Pack Leader gets some squirrelly ideas into her long-haired brain. She turned from the computer to tell me about a new device that fits onto dogs’ heads and helps them see in the dark.
“I can already see in the dark,” I remind her. “Much better than you.”
“But here’s the thing, Wolfydog: this invention could be an extra pair of eyes for both of us—at the same time! Imagine: infrared vision. We could take walkies in the woods at night. You could see where the bunnies are hiding. Every so often the armed forces invent something useful, wouldn’t you agree?”
I opened one eye to show a little healthy skepticism. “Next you’ll be wanting me to get a voicebox implant and prosthetic ape paws, like those dogs in Lives of the Monster Dogs—remember what happened to them?”
Pack Leader had read Kirsten Bakis’ book to me as entertainment, an odd category for a book about a mad human scientist, named Rank, enslaving dogs with technology, as expendable equipment for humans’ favorite sport, war. The dogs rebel, kill a passel of humans, and decide to explore the world. Winter is coming and who knows what we’ll find Out in the world among humankind. Being three parts wolf to one part dog, I intuited immediately what those rebel dogs would find—disease and death. Nice ending.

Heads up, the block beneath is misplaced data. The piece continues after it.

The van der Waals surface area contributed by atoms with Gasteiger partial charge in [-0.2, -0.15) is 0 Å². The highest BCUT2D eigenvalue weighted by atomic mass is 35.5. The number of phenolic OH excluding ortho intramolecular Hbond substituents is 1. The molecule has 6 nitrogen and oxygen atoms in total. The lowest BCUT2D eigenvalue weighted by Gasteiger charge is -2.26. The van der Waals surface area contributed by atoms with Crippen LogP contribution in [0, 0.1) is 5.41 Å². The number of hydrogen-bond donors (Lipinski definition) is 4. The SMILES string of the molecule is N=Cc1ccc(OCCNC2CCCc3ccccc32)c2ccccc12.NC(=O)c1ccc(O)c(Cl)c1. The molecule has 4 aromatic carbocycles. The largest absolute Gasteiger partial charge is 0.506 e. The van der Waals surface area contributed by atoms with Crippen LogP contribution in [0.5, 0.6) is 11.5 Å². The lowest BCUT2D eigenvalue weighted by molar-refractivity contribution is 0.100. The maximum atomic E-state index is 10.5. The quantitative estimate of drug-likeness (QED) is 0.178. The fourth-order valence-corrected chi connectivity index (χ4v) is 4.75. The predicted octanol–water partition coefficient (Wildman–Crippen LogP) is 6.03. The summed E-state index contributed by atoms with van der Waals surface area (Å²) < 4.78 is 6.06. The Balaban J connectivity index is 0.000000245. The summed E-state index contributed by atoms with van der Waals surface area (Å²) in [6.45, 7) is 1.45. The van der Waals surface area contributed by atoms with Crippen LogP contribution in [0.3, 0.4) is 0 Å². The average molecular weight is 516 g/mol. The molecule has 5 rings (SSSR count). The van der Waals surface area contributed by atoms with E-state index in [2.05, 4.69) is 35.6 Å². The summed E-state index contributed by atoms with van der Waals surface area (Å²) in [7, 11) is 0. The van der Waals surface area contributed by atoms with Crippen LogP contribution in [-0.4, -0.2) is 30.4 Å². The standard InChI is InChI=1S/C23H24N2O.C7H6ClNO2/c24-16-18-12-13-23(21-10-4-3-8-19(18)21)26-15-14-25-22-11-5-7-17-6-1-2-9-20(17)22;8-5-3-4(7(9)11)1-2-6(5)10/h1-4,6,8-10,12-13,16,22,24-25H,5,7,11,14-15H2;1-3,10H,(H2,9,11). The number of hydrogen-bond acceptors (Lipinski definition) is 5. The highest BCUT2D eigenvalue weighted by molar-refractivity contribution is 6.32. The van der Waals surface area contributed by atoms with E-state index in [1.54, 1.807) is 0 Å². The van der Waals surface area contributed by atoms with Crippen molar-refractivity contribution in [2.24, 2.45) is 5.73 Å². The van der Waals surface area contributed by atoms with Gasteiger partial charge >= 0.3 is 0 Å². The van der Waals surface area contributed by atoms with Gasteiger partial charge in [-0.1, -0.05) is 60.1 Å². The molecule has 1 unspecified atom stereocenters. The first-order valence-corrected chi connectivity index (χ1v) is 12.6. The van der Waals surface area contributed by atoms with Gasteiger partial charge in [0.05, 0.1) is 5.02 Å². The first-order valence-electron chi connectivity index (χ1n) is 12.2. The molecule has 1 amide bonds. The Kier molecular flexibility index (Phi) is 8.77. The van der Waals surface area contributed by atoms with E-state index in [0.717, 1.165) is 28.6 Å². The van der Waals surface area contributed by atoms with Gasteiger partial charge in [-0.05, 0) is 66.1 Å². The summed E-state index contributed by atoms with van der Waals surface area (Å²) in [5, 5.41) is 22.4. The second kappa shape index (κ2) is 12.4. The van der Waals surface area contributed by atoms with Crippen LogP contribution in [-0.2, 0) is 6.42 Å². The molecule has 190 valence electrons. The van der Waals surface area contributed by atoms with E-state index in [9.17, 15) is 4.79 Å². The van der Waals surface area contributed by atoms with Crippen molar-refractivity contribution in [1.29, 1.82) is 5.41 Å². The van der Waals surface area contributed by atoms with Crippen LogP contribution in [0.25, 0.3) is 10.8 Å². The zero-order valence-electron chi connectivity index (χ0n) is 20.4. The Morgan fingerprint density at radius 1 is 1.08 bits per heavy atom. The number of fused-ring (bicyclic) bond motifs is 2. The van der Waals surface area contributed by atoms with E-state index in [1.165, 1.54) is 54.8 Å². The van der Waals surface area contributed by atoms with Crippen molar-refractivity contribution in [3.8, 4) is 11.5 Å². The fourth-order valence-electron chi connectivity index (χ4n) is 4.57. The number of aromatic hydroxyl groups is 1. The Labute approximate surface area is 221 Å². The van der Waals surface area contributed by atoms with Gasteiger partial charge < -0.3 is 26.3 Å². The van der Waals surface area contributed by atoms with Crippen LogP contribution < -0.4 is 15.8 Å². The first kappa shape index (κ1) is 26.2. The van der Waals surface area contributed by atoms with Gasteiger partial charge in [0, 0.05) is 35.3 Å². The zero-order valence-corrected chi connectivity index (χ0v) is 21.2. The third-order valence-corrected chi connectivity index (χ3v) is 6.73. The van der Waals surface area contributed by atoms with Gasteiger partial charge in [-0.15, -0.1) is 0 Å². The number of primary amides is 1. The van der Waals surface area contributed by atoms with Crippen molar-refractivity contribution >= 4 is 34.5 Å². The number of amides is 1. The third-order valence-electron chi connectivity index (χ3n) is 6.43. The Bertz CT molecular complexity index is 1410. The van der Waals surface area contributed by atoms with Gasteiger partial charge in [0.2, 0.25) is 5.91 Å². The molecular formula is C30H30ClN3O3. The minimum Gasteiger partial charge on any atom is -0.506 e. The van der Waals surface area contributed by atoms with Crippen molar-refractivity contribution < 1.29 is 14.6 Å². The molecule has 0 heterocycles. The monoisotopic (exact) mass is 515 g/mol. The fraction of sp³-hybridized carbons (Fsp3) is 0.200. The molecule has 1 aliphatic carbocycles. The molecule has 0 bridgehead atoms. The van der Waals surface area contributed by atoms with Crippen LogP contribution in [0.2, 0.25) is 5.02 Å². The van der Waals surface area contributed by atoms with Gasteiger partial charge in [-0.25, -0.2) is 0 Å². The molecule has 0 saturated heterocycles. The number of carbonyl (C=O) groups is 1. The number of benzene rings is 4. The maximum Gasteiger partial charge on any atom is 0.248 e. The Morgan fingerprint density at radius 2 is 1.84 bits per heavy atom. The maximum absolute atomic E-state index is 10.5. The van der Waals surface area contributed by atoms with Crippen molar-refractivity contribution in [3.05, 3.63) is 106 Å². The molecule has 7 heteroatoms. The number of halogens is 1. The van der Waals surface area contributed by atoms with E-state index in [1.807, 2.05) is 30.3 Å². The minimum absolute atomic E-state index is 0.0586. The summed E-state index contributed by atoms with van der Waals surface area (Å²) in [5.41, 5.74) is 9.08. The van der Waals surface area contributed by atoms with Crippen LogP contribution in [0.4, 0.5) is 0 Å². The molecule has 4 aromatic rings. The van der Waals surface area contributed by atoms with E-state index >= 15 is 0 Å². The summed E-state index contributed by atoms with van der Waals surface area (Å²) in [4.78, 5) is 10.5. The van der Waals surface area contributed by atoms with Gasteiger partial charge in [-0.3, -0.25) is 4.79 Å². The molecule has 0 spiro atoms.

Pack Leader has also read me her play War Dogs, about six historic dogs in search of a heroic human. That’s how I heard about the Russian army, which trained German Shepherds—my relatives!—to crawl under enemy trucks with bombs strapped to their backs—but these canine sacrifices crawled under their own humans’ trucks, instead. Oops!
Yah. Gotta love those techno-apes. Human boys must have their toys, no matter who pays the price.
I gave her the full Golden Gaze, hoping my amber eyes blazed with wisdom.